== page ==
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Tuesday, March 5, 2013

A Monument in Honor of the Greek guest-workers?

This is an unusual but nevertheless very interesting account of Greek society/politics/economics in the last 50 years. I lack the knowledge to assess to what extent it is reflective of reality. A discussion about it among competent commentators would be interesting.

There is one sentence, though, with which I would disagree:

"Greece's economic progress was built on rotten foundations!"

That is probably true for the period beginning with Mr. Andreas Papandreou and PASOK (and later ND). And, of course, beginning with the EU, the grants, the Euro and the cheap money. But that period, to me, was not the foundation of today's Greece.

To me, the foundation of the Greek economy is what Greek guest-workers achieved from 1950-74. During this period, guest-workers' remittances were by far the largest source of foreign currency of the country. Wherever Greek guest-workers were, they built up an excellent reputation for themselves and for Greece. They were workaholics who lived a frugal life so that they could send their earnings back home. And back home those earnings were wisely invested in small businesses and the education of their children.

It seems to me that what is absent in today's Greece is a giant 'Monument in Honor of the Greek Guest-Workers'. A monument which reminds today's Greeks what the guest-workers had done and how they had done it. A monument which suggests that the same attitudes which made the guest-workers successful are attitudes which would make today's Greeks similarly successful.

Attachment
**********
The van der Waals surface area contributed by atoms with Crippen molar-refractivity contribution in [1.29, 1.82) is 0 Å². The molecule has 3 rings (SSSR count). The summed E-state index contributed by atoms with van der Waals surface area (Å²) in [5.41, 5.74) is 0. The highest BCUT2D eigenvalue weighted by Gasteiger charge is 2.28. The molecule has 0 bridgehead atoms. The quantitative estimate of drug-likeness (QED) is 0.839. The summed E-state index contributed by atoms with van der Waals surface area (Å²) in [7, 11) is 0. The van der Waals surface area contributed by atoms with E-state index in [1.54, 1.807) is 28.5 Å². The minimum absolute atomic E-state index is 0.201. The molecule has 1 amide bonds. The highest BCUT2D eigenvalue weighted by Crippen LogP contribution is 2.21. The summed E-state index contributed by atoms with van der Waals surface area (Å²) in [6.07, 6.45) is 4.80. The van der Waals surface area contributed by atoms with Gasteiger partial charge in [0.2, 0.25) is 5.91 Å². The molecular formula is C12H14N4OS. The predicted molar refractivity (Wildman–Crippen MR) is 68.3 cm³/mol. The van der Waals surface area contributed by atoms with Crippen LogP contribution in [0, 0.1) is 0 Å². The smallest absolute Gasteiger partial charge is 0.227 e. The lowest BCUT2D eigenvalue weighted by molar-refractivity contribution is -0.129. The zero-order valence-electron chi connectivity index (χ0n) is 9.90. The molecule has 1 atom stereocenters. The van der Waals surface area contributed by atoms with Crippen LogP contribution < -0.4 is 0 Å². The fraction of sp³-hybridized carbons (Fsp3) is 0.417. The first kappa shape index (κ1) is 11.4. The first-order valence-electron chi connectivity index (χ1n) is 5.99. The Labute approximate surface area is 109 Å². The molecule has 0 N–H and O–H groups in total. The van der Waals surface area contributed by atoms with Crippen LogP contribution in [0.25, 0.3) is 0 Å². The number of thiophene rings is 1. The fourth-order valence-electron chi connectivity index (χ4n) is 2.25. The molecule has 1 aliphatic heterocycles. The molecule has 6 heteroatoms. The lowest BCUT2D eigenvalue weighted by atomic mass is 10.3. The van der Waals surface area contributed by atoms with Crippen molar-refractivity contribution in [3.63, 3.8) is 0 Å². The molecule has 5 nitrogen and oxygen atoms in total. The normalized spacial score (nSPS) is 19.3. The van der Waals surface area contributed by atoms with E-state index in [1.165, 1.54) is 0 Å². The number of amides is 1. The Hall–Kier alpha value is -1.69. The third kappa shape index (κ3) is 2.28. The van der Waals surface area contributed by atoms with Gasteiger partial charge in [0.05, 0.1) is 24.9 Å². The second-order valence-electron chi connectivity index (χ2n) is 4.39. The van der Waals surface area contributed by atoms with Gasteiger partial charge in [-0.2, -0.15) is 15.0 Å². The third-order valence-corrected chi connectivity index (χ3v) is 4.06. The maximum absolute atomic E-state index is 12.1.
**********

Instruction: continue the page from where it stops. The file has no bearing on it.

A new age of Greek guest-workers? On the contrary! The guest-workers had to travel North to work the machinery and equipment there. Today, the North should send the machinery and equipment to Greece so that Greeks can work them in their own country!

2 comments:

  1. I would broaden your guest-worker category considerably.
    Greeks left Greece in the 1800s and created successful businesses and often huge fortunes in Russia, Roumania, Egypt, Palestine etc. These families were repatriated over time (russian revolution, Balkan wars, Nasser), creating new businesses in Greece. At the same time, from the 1880s onward especially, greeks left for America where they worked their way up from the lowest jobs to owning businesses and becoming professionals. After the civil war, greeks left in huge numbers for Canada and Australia - where Melbourne is now the 2nd biggest greek city in the world.
    Part of the ease with which this was done (psychologically) is attributable to the fact that Greece is a sea-going nation.

    All these waves of migration resulted in remittances.

    In fact the greek revolution was in large part funded and led by greek emigrees, notably in Vienna, but also elsewhere.

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    1. Of course I am aware of the 'broader picture'. I was just a bit annoyed at the suggestion that the foundation of post-civil war Greece had been laid in the 1980s and thereafter. That's why I only commented on post-civil war. This is what I picked up in another blog:

      "The OECD notes that 1.25 million Greeks emigrated from 1950 to 1974. The money they sent back trumped tourism or shipping receipts as a source of foreign exchange through the late 1970s. For every dollar earned by remittances in 1960, shipping provided 74 cents and tourism 33 cents. In 1970, the gap was narrower for tourism (40 cents) but larger for shipping (68 cents). From 1970 to 1978 tourism and shipping grew faster than remittances, and so, by 1978, tourism brought in $1.12 and shipping $1.02 for every dollar of remittances."

      http://www.greekdefaultwatch.com/2012/10/ten-surprising-facts-about-greek.html

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